Say firft, for heav'n hides nothing from thy view,


Nor the deep tract of hell, fay first what cause
Mov'd our grand parents in that happy state,
Favour'd of heav'n fo highly, to fall off
From their Creator, and tranfgrefs his will
For one restraint, lords of the world befides ?
Who first seduc'd them to that foul revolt ?
Th'infernal ferpent; he it was whose guile
Stirr'd up with envy and revenge, deceiv'd
The mother of mankind, what time his pride
Had caft him out from heav'n, with all his hoft
Of rebel angels, by whose aid aspiring
To fet himself in glory above his peers,
He trusted to have equall'd the Most High,
If he oppos'd; and with ambitious aim
Against the throne and monarchy of God
Rais'd impious war in heav'n and battle proud
With vain attempt. Him the almighty power
Hurl'd headlong flaming from th’ethereal sky.
With hideous ruin and combuftion down
To bottomless perdition, there to dwell
In adamantine chains and penal fire,
Who durft defy th'Omnipotent to arms.

Nine times the space that measures day and night
To mortal men, he with his horrid crew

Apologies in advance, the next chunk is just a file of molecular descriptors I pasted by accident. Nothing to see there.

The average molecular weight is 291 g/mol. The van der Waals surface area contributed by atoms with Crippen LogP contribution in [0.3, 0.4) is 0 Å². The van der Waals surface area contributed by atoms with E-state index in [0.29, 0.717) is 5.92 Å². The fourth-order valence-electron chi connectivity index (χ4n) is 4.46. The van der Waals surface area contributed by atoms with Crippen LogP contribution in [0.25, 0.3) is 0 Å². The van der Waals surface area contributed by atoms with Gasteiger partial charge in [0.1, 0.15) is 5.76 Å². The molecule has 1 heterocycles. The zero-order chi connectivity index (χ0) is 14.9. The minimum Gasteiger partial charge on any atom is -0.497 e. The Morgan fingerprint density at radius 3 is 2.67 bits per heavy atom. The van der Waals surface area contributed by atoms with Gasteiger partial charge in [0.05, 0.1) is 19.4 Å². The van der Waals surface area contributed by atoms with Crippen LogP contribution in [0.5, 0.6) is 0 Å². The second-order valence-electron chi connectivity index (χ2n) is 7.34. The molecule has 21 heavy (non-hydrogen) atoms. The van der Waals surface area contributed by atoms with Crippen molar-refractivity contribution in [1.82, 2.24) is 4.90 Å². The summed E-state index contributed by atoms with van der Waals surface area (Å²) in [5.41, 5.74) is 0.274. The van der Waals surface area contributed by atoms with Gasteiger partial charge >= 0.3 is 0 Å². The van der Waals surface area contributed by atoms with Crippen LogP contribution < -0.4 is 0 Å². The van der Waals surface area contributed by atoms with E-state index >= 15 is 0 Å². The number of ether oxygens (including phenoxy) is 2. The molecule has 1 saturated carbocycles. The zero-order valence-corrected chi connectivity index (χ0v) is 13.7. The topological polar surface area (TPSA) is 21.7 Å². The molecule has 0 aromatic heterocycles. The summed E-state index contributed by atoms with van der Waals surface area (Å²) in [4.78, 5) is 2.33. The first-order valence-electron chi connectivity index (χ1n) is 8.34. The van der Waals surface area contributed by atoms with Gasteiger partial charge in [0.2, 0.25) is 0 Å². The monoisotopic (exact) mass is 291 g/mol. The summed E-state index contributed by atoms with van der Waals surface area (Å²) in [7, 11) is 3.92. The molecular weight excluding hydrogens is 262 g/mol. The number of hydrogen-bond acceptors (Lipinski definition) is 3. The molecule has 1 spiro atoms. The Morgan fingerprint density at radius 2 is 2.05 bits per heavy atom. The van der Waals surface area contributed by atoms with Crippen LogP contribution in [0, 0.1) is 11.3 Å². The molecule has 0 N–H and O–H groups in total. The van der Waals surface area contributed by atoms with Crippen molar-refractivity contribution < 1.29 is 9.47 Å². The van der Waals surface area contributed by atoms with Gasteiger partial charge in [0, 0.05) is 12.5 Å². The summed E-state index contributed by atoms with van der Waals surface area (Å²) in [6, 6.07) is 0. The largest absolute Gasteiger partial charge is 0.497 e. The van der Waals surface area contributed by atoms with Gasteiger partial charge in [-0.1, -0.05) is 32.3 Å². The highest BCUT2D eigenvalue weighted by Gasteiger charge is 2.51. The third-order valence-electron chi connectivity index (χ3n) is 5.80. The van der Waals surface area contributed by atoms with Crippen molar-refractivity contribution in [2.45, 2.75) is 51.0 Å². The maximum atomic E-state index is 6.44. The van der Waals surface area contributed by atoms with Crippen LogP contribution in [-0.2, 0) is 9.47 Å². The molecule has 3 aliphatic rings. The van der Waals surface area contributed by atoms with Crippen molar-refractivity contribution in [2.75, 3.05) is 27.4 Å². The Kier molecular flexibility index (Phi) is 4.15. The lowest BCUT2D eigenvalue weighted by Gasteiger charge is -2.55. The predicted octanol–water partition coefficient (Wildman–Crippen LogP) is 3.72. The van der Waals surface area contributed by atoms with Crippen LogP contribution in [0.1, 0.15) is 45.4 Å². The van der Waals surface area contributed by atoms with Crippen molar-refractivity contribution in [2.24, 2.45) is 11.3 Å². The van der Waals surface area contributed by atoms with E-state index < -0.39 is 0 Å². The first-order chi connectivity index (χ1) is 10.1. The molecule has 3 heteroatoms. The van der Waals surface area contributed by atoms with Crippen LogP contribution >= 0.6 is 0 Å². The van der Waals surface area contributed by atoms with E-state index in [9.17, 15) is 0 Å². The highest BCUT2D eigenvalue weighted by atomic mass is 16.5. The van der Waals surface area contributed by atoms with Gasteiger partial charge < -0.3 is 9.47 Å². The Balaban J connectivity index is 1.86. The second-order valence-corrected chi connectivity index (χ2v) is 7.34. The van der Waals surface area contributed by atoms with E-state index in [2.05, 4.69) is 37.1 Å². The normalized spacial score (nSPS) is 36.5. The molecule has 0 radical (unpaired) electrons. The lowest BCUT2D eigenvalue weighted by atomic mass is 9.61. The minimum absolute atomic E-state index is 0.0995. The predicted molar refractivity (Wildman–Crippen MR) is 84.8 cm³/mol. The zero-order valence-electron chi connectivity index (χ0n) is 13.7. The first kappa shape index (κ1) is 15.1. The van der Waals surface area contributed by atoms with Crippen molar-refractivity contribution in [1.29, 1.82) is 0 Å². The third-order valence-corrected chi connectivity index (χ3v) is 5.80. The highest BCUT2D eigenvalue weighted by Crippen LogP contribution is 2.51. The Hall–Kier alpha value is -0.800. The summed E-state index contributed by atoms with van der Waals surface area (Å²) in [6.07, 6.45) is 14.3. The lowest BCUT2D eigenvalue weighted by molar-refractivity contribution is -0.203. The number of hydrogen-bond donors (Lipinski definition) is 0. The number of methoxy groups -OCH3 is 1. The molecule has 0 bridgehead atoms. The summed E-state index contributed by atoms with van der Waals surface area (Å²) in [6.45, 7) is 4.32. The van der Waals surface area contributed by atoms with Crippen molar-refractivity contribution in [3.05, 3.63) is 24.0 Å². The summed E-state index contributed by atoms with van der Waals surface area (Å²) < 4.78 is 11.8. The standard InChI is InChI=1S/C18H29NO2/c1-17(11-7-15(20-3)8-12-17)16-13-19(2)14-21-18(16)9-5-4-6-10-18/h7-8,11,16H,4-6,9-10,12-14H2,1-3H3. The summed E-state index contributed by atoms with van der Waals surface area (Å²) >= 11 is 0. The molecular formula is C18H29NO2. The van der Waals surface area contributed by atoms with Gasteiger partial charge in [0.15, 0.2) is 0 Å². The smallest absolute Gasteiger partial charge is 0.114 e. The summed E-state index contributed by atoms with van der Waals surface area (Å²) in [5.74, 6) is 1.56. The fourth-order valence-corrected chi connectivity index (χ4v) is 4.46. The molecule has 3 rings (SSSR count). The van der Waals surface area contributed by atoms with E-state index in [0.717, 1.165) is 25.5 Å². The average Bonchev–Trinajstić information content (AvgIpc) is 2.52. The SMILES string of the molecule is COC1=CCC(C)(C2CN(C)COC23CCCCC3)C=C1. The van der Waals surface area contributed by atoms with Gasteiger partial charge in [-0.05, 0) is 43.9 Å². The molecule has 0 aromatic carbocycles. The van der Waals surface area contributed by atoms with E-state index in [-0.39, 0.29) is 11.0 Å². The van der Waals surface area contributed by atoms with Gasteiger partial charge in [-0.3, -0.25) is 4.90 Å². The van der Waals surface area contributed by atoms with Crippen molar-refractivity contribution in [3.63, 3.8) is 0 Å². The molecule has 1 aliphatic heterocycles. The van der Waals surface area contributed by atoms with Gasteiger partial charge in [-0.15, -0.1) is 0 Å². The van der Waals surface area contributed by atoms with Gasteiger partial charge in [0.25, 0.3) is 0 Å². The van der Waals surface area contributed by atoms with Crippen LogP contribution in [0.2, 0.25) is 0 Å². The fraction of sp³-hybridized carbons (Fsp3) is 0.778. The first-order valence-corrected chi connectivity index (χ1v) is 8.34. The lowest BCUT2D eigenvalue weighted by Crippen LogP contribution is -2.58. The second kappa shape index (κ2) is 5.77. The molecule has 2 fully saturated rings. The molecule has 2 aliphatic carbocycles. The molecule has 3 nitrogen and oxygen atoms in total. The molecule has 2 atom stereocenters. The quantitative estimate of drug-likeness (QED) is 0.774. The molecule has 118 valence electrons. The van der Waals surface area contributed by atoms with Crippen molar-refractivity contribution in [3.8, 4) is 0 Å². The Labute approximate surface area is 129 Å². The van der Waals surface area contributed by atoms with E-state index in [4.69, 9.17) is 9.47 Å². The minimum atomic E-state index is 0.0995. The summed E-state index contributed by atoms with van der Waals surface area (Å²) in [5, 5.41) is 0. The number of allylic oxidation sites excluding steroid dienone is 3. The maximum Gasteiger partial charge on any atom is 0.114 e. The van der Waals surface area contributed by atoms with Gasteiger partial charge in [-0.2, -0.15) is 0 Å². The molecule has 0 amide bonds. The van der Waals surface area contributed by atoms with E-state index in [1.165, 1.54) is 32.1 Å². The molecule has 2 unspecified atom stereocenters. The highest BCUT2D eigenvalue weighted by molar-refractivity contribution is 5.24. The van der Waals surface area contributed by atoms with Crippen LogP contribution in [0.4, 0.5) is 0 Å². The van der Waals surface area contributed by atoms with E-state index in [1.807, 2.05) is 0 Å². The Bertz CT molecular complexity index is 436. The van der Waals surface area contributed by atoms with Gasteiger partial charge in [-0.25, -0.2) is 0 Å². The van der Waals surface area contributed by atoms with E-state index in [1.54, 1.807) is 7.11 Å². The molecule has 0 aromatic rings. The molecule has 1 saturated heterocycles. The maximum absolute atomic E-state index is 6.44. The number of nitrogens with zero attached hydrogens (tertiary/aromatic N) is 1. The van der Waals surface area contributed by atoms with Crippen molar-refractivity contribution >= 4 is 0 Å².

Lay vanquisht, rowling in the fiery gulph
Confounded though immortal: but his doom
Referv'd him to more wrath; for now the thought
Both of loft happiness and lasting pain

Torments him; round he throws his baleful eyes,
That witness'd huge affliction and dismay,
Mixt with obdurate pride and stedfast hate:

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At once as far as angels ken he views
The difmal fituation waste and wild,

A dungeon horrible, on all fides round

As one great furnace flam'd. yet from those flames
No light, but rather darkness vifible

Serv'd only to discover fights of woe,

Regions of forrow, doleful fhades, where peace
And rest can never dwell, hope never comes
That comes to all; but torture without end
Still urges, and a fiery deluge, fed
With ever-burning fulphur unconfum'd:
Such place eternal justice had prepar'd
For those rebellious, here their prison ordain'd
In utter darkness, and their portion set
As far remov'd from God and light of heav'n